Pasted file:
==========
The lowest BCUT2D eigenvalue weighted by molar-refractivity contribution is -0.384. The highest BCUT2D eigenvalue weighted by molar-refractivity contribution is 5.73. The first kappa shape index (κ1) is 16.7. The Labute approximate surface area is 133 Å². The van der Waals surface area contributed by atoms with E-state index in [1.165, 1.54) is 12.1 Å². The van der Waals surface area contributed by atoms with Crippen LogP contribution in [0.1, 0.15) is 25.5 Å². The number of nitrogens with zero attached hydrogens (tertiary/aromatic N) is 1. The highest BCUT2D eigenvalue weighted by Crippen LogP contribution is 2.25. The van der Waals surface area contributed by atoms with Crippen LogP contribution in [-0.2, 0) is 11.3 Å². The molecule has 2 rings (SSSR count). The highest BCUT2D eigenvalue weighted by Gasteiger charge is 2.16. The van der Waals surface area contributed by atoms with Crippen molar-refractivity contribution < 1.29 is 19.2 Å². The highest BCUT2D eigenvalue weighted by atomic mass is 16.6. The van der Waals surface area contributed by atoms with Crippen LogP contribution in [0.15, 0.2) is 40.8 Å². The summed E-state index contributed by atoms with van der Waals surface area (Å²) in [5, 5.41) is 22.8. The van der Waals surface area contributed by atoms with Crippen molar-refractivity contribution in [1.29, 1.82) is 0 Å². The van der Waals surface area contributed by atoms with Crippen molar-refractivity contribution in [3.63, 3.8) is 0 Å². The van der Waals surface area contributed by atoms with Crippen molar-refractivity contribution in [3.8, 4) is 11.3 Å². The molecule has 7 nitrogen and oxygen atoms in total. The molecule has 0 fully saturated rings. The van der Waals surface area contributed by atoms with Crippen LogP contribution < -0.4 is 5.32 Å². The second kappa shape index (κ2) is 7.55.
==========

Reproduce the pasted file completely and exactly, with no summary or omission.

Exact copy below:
The lowest BCUT2D eigenvalue weighted by molar-refractivity contribution is -0.384. The highest BCUT2D eigenvalue weighted by molar-refractivity contribution is 5.73. The first kappa shape index (κ1) is 16.7. The Labute approximate surface area is 133 Å². The van der Waals surface area contributed by atoms with E-state index in [1.165, 1.54) is 12.1 Å². The van der Waals surface area contributed by atoms with Crippen LogP contribution in [0.1, 0.15) is 25.5 Å². The number of nitrogens with zero attached hydrogens (tertiary/aromatic N) is 1. The highest BCUT2D eigenvalue weighted by Crippen LogP contribution is 2.25. The van der Waals surface area contributed by atoms with Crippen LogP contribution in [-0.2, 0) is 11.3 Å². The molecule has 2 rings (SSSR count). The highest BCUT2D eigenvalue weighted by Gasteiger charge is 2.16. The van der Waals surface area contributed by atoms with Crippen molar-refractivity contribution < 1.29 is 19.2 Å². The highest BCUT2D eigenvalue weighted by atomic mass is 16.6. The van der Waals surface area contributed by atoms with Crippen LogP contribution in [0.15, 0.2) is 40.8 Å². The summed E-state index contributed by atoms with van der Waals surface area (Å²) in [5, 5.41) is 22.8. The van der Waals surface area contributed by atoms with Crippen molar-refractivity contribution in [1.29, 1.82) is 0 Å². The van der Waals surface area contributed by atoms with Crippen molar-refractivity contribution in [3.63, 3.8) is 0 Å². The van der Waals surface area contributed by atoms with Crippen molar-refractivity contribution in [3.8, 4) is 11.3 Å². The molecule has 7 nitrogen and oxygen atoms in total. The molecule has 0 fully saturated rings. The van der Waals surface area contributed by atoms with Crippen LogP contribution < -0.4 is 5.32 Å². The second kappa shape index (κ2) is 7.55.